Press: ^ — to reach the first non-empty character.
Press: ( — to reach first non-empty character of the i) current line and ii) above the line.
) — to reach first non-empty character of the next line.
Press: – — to reach first non-empty character of the previous line.
_ — to reach first non-empty character of the current line.
Press: == — to bring current line’s indentation with the previous line.
Other vim operations and commands:-
1) searching –
Press: /searching_word — this will search for the given word ( forward to cursor )
Or you may do: ?searching_word — this will search for the given word (backward to cursor )
// by default searching will stop at the first instance found. Thus to search for the next instance,
Press: n — to search again for the next instance (forward to the cursor) or: Press: N — to search again for the next instance (backward to the cursor).
// by default searching is case-sensitive, to make searchings ignore case. You need to specify it by giving the command- :set ic — now all your searchings wouldn’t be case-sensitive.
To revert back the function of “ic” (ignore-case) you may type- :set noic — now all your searchings would be again case sensitive.
// but if you want to ignore case just for the current search. Then you may give the searching command like- /searching_word\c — this will ignore case for just this one search.
// to make the searched words highlight you need to give the command- :set hls — ‘hls’ stands for highlight_search.
Similarly to revert back its function you may type- :set nohls — will switch off the highlight.
2.) :set number — will show line numbers (useful in programming and movement)
:set nonumber — will switch off the line numbers.
3.) Ctrl – commands:-
If tag-label[pointer to some other location of the same file or other files, generally have blue/yellow colors] are available then to jump on the tag location, first arrive the cursor on tag-label and Press: Ctrl + ] — will take you to the tag location.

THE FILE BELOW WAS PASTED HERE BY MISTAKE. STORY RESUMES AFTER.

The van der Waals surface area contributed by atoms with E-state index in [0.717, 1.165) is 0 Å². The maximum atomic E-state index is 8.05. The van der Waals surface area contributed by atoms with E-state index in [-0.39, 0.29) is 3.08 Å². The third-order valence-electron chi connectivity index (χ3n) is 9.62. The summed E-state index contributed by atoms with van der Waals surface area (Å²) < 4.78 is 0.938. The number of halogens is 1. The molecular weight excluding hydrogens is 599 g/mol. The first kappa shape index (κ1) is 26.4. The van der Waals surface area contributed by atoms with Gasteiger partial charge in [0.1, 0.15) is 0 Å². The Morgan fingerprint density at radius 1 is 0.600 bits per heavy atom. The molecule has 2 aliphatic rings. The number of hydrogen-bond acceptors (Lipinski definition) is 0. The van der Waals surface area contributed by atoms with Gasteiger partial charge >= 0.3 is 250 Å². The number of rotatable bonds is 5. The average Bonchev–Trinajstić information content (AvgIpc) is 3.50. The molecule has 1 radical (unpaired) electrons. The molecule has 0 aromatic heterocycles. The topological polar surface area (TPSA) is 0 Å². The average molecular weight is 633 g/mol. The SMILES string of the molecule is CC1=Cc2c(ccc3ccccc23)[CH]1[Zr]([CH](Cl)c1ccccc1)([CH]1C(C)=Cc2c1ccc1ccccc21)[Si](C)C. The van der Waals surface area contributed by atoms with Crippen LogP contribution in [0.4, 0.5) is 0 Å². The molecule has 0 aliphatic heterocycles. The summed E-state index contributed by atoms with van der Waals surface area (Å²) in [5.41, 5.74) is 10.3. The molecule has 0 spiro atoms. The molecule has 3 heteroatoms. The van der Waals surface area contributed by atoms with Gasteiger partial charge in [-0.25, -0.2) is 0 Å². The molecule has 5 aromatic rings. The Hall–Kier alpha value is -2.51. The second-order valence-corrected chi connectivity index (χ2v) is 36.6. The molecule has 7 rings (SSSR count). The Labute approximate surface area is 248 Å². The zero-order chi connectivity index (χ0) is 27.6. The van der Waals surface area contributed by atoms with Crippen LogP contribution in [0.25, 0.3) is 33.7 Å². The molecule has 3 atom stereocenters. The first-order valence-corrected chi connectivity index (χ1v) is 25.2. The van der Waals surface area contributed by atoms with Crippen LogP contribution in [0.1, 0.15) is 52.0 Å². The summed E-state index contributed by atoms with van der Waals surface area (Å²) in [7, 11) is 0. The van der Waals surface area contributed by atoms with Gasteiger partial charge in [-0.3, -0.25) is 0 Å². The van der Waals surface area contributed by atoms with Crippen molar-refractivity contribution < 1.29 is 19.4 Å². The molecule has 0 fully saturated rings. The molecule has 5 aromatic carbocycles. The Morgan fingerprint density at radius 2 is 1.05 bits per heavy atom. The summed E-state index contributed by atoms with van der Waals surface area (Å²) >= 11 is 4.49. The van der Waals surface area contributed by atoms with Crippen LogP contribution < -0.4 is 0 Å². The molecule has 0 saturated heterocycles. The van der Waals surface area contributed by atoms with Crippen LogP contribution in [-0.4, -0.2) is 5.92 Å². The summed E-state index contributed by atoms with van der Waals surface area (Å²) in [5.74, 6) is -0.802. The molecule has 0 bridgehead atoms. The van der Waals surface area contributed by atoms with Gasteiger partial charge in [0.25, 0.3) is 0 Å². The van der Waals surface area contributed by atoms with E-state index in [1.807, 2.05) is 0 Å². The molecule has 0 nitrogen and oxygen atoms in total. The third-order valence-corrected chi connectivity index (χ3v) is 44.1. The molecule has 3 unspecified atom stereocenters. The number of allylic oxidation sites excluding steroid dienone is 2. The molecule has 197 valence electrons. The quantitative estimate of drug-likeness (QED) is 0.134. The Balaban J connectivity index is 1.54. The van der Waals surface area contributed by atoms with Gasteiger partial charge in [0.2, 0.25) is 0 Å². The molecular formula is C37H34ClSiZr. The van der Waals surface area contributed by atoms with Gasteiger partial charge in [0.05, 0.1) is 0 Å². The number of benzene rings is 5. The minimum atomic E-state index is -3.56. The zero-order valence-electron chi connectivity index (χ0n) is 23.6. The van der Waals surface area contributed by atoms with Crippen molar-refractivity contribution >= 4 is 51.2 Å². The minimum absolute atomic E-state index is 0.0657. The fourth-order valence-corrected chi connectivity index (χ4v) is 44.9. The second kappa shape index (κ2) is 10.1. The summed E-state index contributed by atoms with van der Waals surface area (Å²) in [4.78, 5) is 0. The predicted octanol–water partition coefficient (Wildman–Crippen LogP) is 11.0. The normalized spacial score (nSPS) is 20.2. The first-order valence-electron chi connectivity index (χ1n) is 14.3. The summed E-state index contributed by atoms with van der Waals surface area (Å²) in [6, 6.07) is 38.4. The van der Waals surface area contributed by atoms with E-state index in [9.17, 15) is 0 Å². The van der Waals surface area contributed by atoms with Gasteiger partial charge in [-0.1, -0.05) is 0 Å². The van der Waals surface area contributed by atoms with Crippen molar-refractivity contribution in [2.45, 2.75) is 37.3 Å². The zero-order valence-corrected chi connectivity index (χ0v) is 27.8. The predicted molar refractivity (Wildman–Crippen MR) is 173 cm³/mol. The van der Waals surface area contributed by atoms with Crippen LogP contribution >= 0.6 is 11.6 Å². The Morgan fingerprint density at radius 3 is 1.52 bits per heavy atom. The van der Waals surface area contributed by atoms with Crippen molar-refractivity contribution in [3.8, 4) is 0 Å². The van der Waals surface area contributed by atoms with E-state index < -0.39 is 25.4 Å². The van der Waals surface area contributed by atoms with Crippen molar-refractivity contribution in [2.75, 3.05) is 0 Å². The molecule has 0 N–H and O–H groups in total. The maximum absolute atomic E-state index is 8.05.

Ctrl + t — will bring you back from where you were gone.
Ctrl + o — will bring you back from where you were gone. ( also work when you move with G,H, or any other movement commands)
Ctrl + r — to rebound “Undoes”. It redo.
Etc., These were just some basic commands, there are many more commands available for/in Vim. Your curiosity will lead you through. Also, if you want to learn more about the Vim you may do as follows:
1. open vim
2. type the command :help — this will open the help manual for vim.
3. scroll down: (with ‘j’)
// In this file you will see some BASIC files that are tag linked with this file ( shown in blue color at the left side of the screen ) to move on the file give command: ctrl + ] (i have already written)
Also, there are some “GETTING STARTED” files/tags and some “EDITING EFFECTIVELY” files/tags and some “TUNING VIM” files/tags and one “MAKING VIM RUN” file/tags all these files are tag linked you may go to the one and come back.
But since these are vim’s own documentation files you can’t normally make changes to them, then how are you going to test the commands, on this file (if it is not allowed).
What you can do in this case, on whatever file you want to make changes and perform the operation as you would be learning in the process, just copy this file to some other location of your preference.
How to copy, it’s very simple to save the file on your required path by giving the command:
Reading these Documentations and manuals are really a quality learning process. But takes time, no doubt.
There is also a Basic Crash course of 30 minutes of vim in its manual. That is called Vimtutor.
You may directly open this tutor file by giving command on your terminal that is:
again First copy, this file in another location (by :w! ~/Public/Newfolder/any_newfile_name ) otherwise you won’t be able to practice commands on it. Alright?
Let’s hope for the best!
See you soon, and I, am GeekyShacklebolt, bidding you goodbye!
“It’s still a draft, adding soon, a little bit left…”